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Gigabyte's Overclocking Semi-Finals Part 2

Gigabyte's competition wrapped up today with award presentations and competitors doing "free-style: overclocking during the final few hours. Although no major records were broken, everyone had a good time. During the event, representatives from Enermax, Kingston, Intel, Nvidia and had meetings with the press, talking about both future products and industry trends.

Enermax spent a good amount of time discussing differences between mutli-rail and single-rail power supplies and the different pros and cons between the two styles. Typically, a single rail power supply is more efficient because power isn't isolated from the system from rail division. PC Power & Cooling for example, claims that its single-rail designs are superior. Enermax said that while single-rail power supplies are more efficient, multi-rail power supplies provide more safety and reliability. Enermax also mentions that its power supplies are switching-rail power supplies, which provide the best combination of efficiency and reliability. Since Enermax's implementation limits each rail's maximum output, no major power draw can overload any particular component.

Intel spent a good time on CPU and SSD technology, touching very briefly on Larrabee. Kingston itself recently launched its line of SSD drives that are actually manufactured by Intel. The current landscape for SSDs leave very few significant players. OCZ has done well with its latest SSD drives that give end users an exceptional combination of performance and value. Intel's X25 line of SSDs still reign supreme in performance but come at steeper price points.

In regards to Intel's Larrabee, all we can say is that the industry will be both surprised and pleased.

During the end, awards were given out with Jeremiah L. Allen (miahallen), taking the top prize and packing a nice trip in June to Taiwan for the finals.

Above: Jeremiah's screenshot. Notice the Core i7 running at above 5 GHz.

Above: Jeremiah is presented with a collection of gear and a trip to Taiwan from Tony Liao (center), Gigabyte's VP of Sales and Marketing (North America). The prize collection is topped off with an X25-M SSD from Francois Piednoel (right), Intel's Senior Performance Analyst. At the last minute, Francois decided he would give the two competitors with the lowest scores each an X25-M SSD.

Overall Gigabyte did an excellent job setting up the competition both for overclockers and the press. On to the finals!

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  • fausto
    ok, so does skill make any difference in this competition or is it your hardware and method choice? ie, if 2 people use the same hardware and same cooling method, they should get the same max stable overclock. so how the f*ck is this a competition? i never understood that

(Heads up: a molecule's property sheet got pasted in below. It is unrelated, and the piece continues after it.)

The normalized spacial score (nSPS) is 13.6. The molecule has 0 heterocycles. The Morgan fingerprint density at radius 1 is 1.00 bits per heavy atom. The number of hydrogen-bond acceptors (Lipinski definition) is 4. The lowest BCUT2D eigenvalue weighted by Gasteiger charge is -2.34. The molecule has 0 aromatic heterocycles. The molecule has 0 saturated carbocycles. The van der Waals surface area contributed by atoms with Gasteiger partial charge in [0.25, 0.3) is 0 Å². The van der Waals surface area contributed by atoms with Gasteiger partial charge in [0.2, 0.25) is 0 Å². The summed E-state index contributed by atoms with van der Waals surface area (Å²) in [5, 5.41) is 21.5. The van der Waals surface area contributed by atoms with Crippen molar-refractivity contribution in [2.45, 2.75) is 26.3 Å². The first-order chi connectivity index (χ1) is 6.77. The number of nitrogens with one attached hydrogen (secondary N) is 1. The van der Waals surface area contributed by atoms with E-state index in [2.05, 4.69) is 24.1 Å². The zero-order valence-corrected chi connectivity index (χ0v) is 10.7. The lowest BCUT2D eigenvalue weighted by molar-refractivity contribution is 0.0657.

Reply
  • LATTEH
    faustook, so does skill make any difference in this competition or is it your hardware and method choice? ie, if 2 people use the same hardware and same cooling method, they should get the same max stable overclock. so how the f*ck is this a competition? i never understood that
    probably because there not athletic so this is the only way they can compete? LOL
    Reply
  • neiroatopelcc
    it's a competition much like any other. in racing it's a matter of driver and car, here it's a matter of operator and technique. There are different ways to maximize scores - it's not just about hitting the highest frequencies. Compare this with that car spots thing the crazy rich oil dudes do on that desert track they built a few years ago (forgot the name) - all cars are similar, and the only difference is finetuning and drivers - that's the same as here.
    faustook, so does skill make any difference in this competition or is it your hardware and method choice? ie, if 2 people use the same hardware and same cooling method, they should get the same max stable overclock. so how the f*ck is this a competition? i never understood that
    Reply
  • thomas989
    Well you should also consider that even though the components may be the same, their overclock potential may be different between batches of processors.
    Reply
  • neiroatopelcc
    thomas989Well you should also consider that even though the components may be the same, their overclock potential may be different between batches of processors.not unlike car engines, bows, surfboards and other equipment used for sports ... but sure there are variations.
    Reply
  • But yet they are there and you are...where? On the internet ridiculing? Your comment only shows that you seem to be lacking in the mental ability to achieve something like this. Why don't you grab your little eMachine and go try it out for awhile then come back and try and talk.
    Reply
  • fausto
    @thomas989
    Exactly what i was getting at. Unlike racing, if the technique is the same and you use the part part, result will be the same. overclocking is mostly about controlling temperatures and voltage.

    @ Tards r Us
    I'm not running a little eMachine. I'm running a custom machine i built myself with an overclocked e6750 G0 stepping @ 3.6 ghz and I can probably get more out of it if i didn't want my temp past 60 degrees and my voltage past 1.40v on the core.
    they aren't achieving anything anyone else wouldn't be able to do with the same exact equipment and materials.


    Reply
  • wavebossa
    @ Fautso,
    it's a competition nontheless.
    And if you think that every single same chip gets the exact same results then you have a lot to learn about overclocking...

    And i would like to see you volt mod your system and use LN to achieve your highest possible clock. You know, since it takes no skill at all right?
    Reply
  • miahallen
    Thanks for all the positive comments guys...we all had a blast and I'm looking forward to Taipei!
    Reply